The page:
Biden’s speech also showed a greater willingness to work with bipartisan support and bridge the gap between the Republicans and the Democrats as he explicitly thanked and recognized that these individuals attend the ceremony for “American values” beyond the partisan divisions. “I thank my predecessors of both parties for their presence here today. I thank them from the bottom of my heart. And I know, I know the resilience of our Constitution and the strength, the strength of our nation,” he commented. 

Before the inauguration, 17 Republicans from the House of Representatives wrote a letter to Biden, congratulating him and expressing hope to work together on issues. “After two impeachments, lengthy inter-branch investigations, and most recently, the horrific attack on our nation’s capital, it is clear that the partisan divide between Democrats and Republicans does not serve a single American,” the letter stated. After a massive loss of support for Trump in the Republican Party, in the aftermath of the attack on Capitol, Joe Biden may be one of the few American President who could enjoy confidence and cooperation from both parties.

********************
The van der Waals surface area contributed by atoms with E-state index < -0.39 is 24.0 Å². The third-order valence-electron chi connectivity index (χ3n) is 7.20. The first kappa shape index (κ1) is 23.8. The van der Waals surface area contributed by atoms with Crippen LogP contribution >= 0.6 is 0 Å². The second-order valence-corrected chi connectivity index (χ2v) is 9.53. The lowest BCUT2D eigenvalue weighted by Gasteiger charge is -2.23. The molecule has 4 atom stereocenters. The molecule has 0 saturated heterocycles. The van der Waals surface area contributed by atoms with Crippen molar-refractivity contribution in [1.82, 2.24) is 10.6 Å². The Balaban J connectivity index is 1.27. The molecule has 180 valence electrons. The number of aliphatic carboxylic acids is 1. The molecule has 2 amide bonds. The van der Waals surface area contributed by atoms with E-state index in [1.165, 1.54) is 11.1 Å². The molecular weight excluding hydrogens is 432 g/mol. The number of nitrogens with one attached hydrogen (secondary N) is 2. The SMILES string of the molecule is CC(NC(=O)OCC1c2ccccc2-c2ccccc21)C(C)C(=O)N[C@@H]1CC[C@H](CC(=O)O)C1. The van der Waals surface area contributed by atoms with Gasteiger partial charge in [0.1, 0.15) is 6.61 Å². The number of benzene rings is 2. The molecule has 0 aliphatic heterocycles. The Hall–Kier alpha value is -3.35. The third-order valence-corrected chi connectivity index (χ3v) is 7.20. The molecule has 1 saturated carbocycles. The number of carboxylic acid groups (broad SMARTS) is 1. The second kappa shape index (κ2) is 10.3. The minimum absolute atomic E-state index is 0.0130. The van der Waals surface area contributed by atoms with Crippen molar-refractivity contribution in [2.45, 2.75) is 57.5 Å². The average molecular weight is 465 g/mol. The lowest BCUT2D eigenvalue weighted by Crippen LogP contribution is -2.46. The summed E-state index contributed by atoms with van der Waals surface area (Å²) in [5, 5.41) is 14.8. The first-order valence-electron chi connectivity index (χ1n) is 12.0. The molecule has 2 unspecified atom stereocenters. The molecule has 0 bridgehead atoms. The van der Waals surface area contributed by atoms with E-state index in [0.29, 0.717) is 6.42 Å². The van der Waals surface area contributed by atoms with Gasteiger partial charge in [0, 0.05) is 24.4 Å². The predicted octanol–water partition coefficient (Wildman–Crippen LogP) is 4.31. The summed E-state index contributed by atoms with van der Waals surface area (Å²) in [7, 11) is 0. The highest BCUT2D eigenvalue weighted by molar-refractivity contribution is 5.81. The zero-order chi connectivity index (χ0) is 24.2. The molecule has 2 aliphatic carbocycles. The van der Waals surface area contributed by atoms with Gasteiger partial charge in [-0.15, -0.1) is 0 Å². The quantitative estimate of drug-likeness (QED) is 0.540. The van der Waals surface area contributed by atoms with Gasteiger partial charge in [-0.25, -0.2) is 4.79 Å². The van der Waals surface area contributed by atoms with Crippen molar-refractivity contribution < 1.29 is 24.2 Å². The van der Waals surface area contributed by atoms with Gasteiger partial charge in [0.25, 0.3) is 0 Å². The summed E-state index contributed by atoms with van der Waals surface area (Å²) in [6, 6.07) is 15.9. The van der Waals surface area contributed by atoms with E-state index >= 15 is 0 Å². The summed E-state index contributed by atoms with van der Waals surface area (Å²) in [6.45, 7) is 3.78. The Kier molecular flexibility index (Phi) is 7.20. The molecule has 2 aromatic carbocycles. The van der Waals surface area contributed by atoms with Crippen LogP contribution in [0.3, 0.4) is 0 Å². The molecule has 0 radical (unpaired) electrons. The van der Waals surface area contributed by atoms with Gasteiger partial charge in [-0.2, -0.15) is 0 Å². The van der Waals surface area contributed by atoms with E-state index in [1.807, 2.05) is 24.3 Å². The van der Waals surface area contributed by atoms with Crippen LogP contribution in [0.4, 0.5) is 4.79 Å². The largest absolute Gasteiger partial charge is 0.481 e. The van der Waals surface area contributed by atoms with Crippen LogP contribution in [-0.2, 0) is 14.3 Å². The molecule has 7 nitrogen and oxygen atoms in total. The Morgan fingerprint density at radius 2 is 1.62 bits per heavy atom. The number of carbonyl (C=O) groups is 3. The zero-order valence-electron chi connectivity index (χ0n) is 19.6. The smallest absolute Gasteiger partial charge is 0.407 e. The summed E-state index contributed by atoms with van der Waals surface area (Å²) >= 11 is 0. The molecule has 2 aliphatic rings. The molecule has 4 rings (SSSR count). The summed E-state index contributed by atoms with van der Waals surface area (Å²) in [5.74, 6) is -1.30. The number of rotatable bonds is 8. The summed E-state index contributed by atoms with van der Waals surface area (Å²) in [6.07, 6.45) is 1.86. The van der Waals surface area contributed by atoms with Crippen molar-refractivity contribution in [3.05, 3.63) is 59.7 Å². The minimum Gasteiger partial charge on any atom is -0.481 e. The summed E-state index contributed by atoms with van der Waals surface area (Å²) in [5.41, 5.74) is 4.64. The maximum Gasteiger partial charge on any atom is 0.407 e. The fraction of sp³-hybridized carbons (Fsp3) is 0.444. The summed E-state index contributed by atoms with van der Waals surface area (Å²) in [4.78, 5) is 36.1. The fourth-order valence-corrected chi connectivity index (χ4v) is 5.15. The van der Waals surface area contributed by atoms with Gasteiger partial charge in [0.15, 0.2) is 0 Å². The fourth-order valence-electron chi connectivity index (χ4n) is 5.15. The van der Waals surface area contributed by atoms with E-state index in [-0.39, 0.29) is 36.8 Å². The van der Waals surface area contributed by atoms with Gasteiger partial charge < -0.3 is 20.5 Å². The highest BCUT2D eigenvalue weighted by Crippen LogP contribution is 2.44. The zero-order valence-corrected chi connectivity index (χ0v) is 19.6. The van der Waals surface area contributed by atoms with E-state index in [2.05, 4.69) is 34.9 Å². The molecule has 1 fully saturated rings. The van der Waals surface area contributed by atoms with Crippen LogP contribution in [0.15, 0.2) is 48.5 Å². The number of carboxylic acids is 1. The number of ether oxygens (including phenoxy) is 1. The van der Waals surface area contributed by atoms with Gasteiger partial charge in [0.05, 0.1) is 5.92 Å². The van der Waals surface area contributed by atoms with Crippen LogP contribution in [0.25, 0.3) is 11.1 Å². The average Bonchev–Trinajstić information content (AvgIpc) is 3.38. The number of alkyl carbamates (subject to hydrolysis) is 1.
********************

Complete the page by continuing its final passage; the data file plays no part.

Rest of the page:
Domestic Challenges

Biden’s speech also alluded to a few other important issues, most notably COVID-19, white supremacy, race relations in the US, and the environment. 

On speaking about the virus, that his predecessor severely downplayed to the detriment of millions of Americans, the President commented, “Few people in our nation’s history have been more challenged or found a time more challenging or difficult than the time we’re in now. A once-in-a-century virus that silently stalks the country. It’s taken as many lives in one year as America lost in all of World War II. Millions of jobs have been lost. Hundreds of thousands of businesses closed.” On his first day in the office, the President is expected to sign an Executive Order to instate a mask-and-distancing mandate for federal employees and in federal buildings, and a new White House office on COVID-19.